If you find that the edges or tips of the leaves on your plants start to go brown, it could be a sign of a couple of problems.

The solution: Lack of humidity can cause your plant’s leaves to go brown so you can try moving it to a more humid location, mist the leaves or place the plant on a pebble tray to try and increase the humidity around the plant.

Under watering or inconsistent watering can also cause your plants to develop brown leaves. Being consistent with your watering doesn’t mean that you should always water your plants at the same time, on the same day, it means you should make sure you only water your plants when they need it. They’re really good at letting you know so it’s pretty easy to get right!

You should also make sure the water can drain out of the bottom of the pot to make sure it’s not constantly sitting in water or that the water is not just reaching the top of the plant and not making its way down to the roots. Try not to go weeks without watering your plants and then giving them a huge amount in one go.

Over fertilising your plants can also be a culprit of brown leaves too. As a general rule of thumb, it’s better to under dilute your fertiliser than to over dilute it.

Problem 5: Wilting or burnt leaves

Wilting or burnt leaves on your plant is another problem that can be easily solved and fixed.

The solution: This problem is a key indicator that your plant is getting burned by being in direct sunlight for too long. Not many plants like to be in bright, direct sunlight all day so, if you’re experiencing this problem, try placing them away from windows or windowsills to protect the leaves. Tropical plants in particular are used to being shielded by the canopy in the rainforest so don’t appreciate being in the sun all day.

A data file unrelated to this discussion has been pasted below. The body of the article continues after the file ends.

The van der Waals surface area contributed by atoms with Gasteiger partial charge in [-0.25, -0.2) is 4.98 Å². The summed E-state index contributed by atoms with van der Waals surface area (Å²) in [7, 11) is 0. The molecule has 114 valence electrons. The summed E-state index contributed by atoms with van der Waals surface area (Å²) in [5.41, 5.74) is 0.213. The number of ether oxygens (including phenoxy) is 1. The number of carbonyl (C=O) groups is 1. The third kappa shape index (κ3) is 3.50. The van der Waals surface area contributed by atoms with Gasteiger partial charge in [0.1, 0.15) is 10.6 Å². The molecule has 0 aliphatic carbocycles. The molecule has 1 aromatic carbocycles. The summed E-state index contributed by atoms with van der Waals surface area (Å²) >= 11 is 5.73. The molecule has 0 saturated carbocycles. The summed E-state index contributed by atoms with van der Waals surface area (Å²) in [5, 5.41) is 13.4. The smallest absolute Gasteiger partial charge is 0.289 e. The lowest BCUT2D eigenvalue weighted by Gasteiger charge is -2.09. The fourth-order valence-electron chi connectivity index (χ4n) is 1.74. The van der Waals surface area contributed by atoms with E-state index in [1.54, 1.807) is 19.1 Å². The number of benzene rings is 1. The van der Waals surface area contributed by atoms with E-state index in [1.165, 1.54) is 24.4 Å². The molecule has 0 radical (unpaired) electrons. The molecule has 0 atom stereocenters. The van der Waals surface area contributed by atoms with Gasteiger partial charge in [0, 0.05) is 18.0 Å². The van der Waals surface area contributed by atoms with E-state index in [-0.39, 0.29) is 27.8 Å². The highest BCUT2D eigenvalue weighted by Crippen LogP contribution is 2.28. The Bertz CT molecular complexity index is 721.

Afternoon sun can be particularly strong and will damage most indoor plants so, if your plant is close to a window, make sure it’s not too exposed during the afternoon.

Problem 6: Root rot

Root rot can be fatal to plants once it’s started to set in so it’s important to look out for the initial signs so that you can nip it in the bud before it goes too far.

The solution: Root rot means your plant is unable to absorb the water and nutrients it needs from the soil. The leaves may start to drop off or turn yellow as a result. So, if you suspect your plant might have root rot, it’s important to try and solve the problem before it sets in properly and the plant dies.

Remove the plant from the soil and inspect the roots, trim any black roots and give them a good rinse. You’ll then need to replant the plant in fresh soil and make sure you’ve thoroughly cleaned the pot otherwise the rot will continue to spread.

Unfortunately, root rot can be fatal if it’s not caught in time and there will be no way to revive your plant. The best thing to do is try to prevent it from happening by making sure your plant has proper drainage and you stick to a regular watering schedule by only watering the plant when the soil is dry.

Problem 7: Leggy or sparse growth

You might find that your plant is becoming more leggy or there is more space between stems and leaves.

The solution: this is a key sign that your plant is not getting enough natural light. Just try moving it to a spot in your home with slightly brighter light or where it might be exposed to light for longer periods during the day.

Problem 8: Lopsided growth

Lopsided growth isn’t a sign of anything seriously wrong with your plant but a plant that leans to one side or with all the leaves pointing one way might not be as aesthetically pleasing.

The solution: The solution to this one is simple. Just make sure you turn your plant around every now and again so that all sides get to see the sun. We recommend doing this whenever you water it.

You might find that Fiddle Leaf Figs, in particular are prone to this and may need rotating more often to keep growth even on all sides.